The skin of the ALT is thicker than that of the forearm. The skin usually has hair, and mainly the subcutaneous fat is much thicker and divided in two layers by Scarpa fascia; several vertical septa are needed to hold the skin and fat against gravity, making it more rigid and less pliable compared with a forearm flap.


Preoperative Planning


There are various perforators nourishing the lateral thigh skin coming from the DBLCFA that travel either through the muscle or septum and reach the skin at different levels on the thigh. As previously mentioned, their position is unpredictable. With a free flap, a retrograde freestyle approach can be used.35 After simple preoperative Doppler localization, the perforators are identified through an exploratory incision; the best one is chosen during surgery and further dissected out until its source vessel is reached. The dissection of an ALT free flap does not require preoperative knowledge of the best perforator, which side has the best perforator, which perforator is septocutaneous, and pedicle length, but with a pedicled flap, all these details are fundamental.


In pedicled ALT flap phalloplasty, this freestyle retrograde approach, in which there is no information on position, course, and pedicle length of the perforator, is not advisable, because there is a risk that the wrong side was chosen, the best perforator or a septocutaneous perforator was missed, or eventually the pedicle is too short. Preoperative CT angiography is needed to investigate perforator anatomy of both thighs to identify the “best” perforator, which is a big perforator (not necessarily the biggest), long enough to comfortably reach the pubic area without undue traction, and preferably a septocutaneous perforator or one with a short intramuscular course. Furthermore, as mentioned previously, the accurate choice of the perforators guarantees that the sensory nerves lie in close proximity. We have started using a CT scan after we encountered problems in a patient in whom, after preoperative tissue expansion of the thigh at the time of surgery, we found no perforators to harvest an ALT. We had to stop the operation and change the surgical plan; we performed an RFF phalloplasty 2 weeks later. The additional benefit of CT angiography is that it also allows measurement of flap thickness to estimate the circumference of the neophallus and subsequently the required flap dimensions. Preoperative perforator location becomes especially useful when preoperative expansion with a medial and lateral expander is planned. In these cases an exact location of the best-suited perforator is an absolute requirement. Recently noncontrast MRI has been introduced for preoperative perforator mapping.36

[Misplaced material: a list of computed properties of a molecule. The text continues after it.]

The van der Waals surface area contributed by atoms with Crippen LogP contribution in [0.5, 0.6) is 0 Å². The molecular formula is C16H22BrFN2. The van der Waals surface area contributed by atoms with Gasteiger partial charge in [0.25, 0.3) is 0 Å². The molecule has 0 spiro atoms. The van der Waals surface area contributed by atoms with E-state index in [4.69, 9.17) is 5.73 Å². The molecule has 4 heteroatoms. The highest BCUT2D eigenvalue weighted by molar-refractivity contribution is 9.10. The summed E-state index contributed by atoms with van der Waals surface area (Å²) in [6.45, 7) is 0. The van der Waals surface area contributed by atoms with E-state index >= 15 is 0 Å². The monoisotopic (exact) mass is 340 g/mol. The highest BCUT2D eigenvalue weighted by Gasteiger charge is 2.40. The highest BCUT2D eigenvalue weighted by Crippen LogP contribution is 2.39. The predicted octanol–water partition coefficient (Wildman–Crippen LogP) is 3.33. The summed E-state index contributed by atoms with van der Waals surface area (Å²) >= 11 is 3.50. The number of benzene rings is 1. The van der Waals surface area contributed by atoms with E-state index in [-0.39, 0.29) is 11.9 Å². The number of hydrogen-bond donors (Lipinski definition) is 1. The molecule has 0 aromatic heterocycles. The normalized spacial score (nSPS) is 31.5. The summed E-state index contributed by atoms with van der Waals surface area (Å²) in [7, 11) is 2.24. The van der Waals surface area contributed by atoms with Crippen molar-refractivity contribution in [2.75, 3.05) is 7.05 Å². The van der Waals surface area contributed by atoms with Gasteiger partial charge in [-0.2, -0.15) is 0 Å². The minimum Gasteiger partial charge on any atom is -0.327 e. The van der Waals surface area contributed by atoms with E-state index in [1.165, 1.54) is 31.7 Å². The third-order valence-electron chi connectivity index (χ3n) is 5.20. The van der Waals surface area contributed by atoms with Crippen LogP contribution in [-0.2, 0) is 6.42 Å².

The point where the perforator pierces the fascia will be measured starting from the line connecting the anterior superior iliac spine (ASIS) and the upper lateral angle of the patella. This line corresponds to the septum between the rectus femoris and vastus lateralis muscles.


Patient Preparation


No specific patient preparation is needed for the actual phalloplasty.


Preoperative CT angiography is absolutely necessary for perforator location, as discussed previously, and is obtained before surgery for two reasons:


1. Complete flap epilation is ideally completed before surgery. If this is not possible, at least the urethral part (for tube-within-a-tube phalloplasties) of the flap will be hairless. When urethral reconstruction is not planned, the outer part of the flap can undergo definitive epilation after surgery. The part that must undergo epilation can be decided only after the perforator is chosen with the CT scan.


2. If preoperative expansion is planned to avoid skin grafting of the donor site, CT angiography is performed first to locate the perforator. Two expanders are then placed in the suprafascial plane at the lateral and medial borders of the flap. The skin lateral and medial to the flap, not the actual flap, is expanded so that the flap and the perforator are not affected by expansion. To accomplish this, the surgeon must know the exact perforator location and flap size based on the measurements obtained from the CT angiogram.


Perioperative antibiotic prophylaxis is administered starting on the day of surgery.37


Preoperative Markings


The ASIS is marked on the chosen side, and a line is drawn that connects it to the upper lateral angle of the patella. The position of the perforator is marked precisely on the thigh skin based on the X and Y coordinates provided by the CT scan, and the flap is drawn around it with the perforator lying along its midline axis and close to its proximal border (Fig. 9-1). The length of the flap is usually 14 cm. The width is determined based on flap thickness as measured on the CT scan. Because the reconstructed phallus can be considered a cylinder, with its cross-section a circumference, the estimated outer circumference, which corresponds to the transverse axis of the flap, can be calculated with the following formula: 2πr, where r corresponds to thickness of the ALT flap in millimeters as measured on the CT scan plus the thickness of the planned urethra in millimeters plus 5 (this latter to compensate for the presence of the urinary catheter and postoperative edema). This means that a 20 mm thick ALT combined with a 5 mm thick superficial circumflex iliac artery perforator (SCIAP) (see Fig. 9-1) will be


2 × 3.14 × (20 + 5 + 5) = 188.4 mm


wide. If these rules are not respected, closure may be too tight, and a ventral skin graft will be needed to avoid flap compression. It is not infrequent that the flap is wider than it is long. This can potentially mislead the surgeon, who may tend to think that the longer side is the longitudinal axis, thus causing rotation and malpositioning of the flap. The nerves always allow correct flap orientation, because they always enter the flap from the proximal side.


Jan 3, 2017 | Posted by in UROLOGY | Comments Off on Anterolateral Thigh Flap Phalloplasty